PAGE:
Here's what happened. The Japanese love their matsutake, and having depleted their own resource in the red pine forests of Japan, they turned to the export market. Commercial pickers in the Pacific Northwest, where the mushroom is found in abundance, cashed in for a few years, getting absurd prices like $50 or even $100 per pound, and then the market collapsed. Turns out matsutake are fairly common in many other temperate conifer forests around the world, including those in China, Korea, and even other parts of North America. It was a simple case of supply outstripping demand. Right now pickers are getting around $6-8 per pound. What galls them most, though, is that Japanese consumers at the other end of the supply chain are still paying top yen for their beloved matsutake, if not the ridiculous prices of a decade ago. Even in this country prime matsutake buttons command an exorbitant price; in Seattle's Uijimaya market the other day they were going for $49.99 a pound.

During the go-go years, huge mushroom camps popped up outside of places like Terrace, B.C. (the "Zoo," as it's still called) and Crescent Lake, Oregon. The camps grew into little cities where open-air soup kitchens and even brothels catered to the pickers. Meanwhile these same pickers laid claim to productive patches and legend has it there was the occasional gunfight in the woods. When prices fell back to earth many of the pickers stayed in the game, expanding their expertise to other mushrooms or non-wood products such as salal and berries.

There's this lingering rumor that you can still make some money picking mushrooms, so the woods remain full of commercial pickers. The good is that wild mushrooms are now a staple of the best restaurants around the country; the bad is that recreational pickers such as myself must look a little harder for a patch that hasn't already been picked; and the ugly is that some commercial pickers continue to see the patches, even those on public land, as their own private stashes and will use threats, intimidation, and sometimes even violence to protect "their" crop. Mind you, I've never personally encountered such miscreant behavior, but I've heard stories and been threatened in an online forum.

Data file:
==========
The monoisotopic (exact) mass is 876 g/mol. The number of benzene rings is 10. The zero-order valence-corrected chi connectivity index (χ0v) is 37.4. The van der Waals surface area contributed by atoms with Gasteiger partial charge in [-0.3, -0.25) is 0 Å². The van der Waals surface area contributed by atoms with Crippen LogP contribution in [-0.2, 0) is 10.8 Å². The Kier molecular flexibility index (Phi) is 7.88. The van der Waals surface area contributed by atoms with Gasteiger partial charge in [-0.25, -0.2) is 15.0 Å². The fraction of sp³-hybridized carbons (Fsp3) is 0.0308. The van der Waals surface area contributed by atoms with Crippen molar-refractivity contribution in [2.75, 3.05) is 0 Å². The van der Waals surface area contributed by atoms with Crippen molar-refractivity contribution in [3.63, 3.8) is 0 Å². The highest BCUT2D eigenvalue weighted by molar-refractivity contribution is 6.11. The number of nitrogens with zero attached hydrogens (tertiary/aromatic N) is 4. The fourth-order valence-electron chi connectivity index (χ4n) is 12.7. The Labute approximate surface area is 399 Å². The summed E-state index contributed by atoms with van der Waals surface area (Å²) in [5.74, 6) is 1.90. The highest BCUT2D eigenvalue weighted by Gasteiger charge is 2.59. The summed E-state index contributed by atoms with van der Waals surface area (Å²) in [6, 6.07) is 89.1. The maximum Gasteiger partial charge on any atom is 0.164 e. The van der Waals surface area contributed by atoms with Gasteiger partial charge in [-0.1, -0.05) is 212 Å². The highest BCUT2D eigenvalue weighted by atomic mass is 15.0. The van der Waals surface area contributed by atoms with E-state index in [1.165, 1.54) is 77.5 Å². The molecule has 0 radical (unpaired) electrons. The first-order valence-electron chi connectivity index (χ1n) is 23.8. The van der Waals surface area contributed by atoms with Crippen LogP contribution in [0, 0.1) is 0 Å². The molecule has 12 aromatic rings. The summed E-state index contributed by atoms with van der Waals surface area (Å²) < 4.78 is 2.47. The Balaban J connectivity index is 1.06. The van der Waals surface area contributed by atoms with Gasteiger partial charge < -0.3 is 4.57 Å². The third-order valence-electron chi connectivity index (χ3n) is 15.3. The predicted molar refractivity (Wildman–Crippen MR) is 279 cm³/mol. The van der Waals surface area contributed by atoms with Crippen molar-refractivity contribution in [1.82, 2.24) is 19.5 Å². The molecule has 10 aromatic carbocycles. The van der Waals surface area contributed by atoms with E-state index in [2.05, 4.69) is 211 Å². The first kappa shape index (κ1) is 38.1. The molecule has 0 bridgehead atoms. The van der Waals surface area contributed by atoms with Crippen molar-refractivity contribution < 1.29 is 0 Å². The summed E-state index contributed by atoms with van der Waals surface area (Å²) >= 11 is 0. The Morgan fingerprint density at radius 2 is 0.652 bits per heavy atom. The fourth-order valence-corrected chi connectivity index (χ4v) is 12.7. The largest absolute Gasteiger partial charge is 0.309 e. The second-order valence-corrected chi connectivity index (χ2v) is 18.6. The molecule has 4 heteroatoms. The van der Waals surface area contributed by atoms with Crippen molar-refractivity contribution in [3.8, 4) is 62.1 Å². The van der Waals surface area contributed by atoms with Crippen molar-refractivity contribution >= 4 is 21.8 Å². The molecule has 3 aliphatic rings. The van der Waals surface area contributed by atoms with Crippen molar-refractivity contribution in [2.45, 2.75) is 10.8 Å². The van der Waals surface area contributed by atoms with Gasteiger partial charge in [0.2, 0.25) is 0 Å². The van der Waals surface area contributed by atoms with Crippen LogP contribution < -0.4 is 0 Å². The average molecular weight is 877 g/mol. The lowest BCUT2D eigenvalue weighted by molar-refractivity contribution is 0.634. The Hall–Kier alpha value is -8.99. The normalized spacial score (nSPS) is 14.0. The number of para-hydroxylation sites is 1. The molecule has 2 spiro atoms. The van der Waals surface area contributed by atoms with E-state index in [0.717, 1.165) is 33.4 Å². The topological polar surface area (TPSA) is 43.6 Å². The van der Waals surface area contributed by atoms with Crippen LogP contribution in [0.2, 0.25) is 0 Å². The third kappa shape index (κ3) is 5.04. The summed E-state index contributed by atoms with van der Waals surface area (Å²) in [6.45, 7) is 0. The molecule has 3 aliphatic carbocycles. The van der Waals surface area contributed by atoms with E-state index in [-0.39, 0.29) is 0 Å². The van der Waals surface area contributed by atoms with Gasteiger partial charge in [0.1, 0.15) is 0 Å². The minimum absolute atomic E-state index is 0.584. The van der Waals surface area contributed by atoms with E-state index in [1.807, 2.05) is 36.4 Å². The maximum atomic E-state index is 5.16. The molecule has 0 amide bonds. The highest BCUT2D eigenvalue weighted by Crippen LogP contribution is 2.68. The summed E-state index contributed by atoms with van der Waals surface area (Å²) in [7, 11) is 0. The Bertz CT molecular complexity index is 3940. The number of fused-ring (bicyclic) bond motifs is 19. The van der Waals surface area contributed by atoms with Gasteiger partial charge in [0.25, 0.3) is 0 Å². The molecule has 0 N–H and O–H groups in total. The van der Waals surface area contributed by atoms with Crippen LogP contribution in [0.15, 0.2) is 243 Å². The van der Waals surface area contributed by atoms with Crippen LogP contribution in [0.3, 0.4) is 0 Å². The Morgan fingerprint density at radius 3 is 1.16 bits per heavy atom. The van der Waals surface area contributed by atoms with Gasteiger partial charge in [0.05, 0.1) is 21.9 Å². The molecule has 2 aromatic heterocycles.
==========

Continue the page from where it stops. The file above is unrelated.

Emotions tend to run high when it comes to matsutake. If commercial pickers or buyers get ahold of this post, don't be surprised to see angry comments or corrections. To get an idea of the current picking imbroglio, check out this YouTube video made by a buyer in B.C. who's sympathetic with the plight of pickers (there are several installments).

On to culinary matters. The matsutake, when young and fresh, is known for its pungent smell, what David Arora, author of Mushrooms Demystified, calls "a provocative compromise between 'red hots' and dirty socks." The aroma is unforgettable, and so is the taste. It only takes a small amount of the mushroom to put its stamp on a dish, and a bunch of them can quickly fill a room with their smell.

As with other cultural icons in the East, many westerners wonder what all the fuss is about. The matsutake is an odd bird, with a flavor that is frankly too intense or unusual for many. It doesn't work well in traditional western cuisines such as French or Italian. Don't try cooking it with cream or butter. But when matched with ingredients from the Far East it can be exquisite. There's a reason why it's a delicacy in Japan. Try lightly grilling it and eating with a dipping sauce. In stir-fry dishes its meaty texture can be a substitute for animal flesh, as the porcino is in Italy.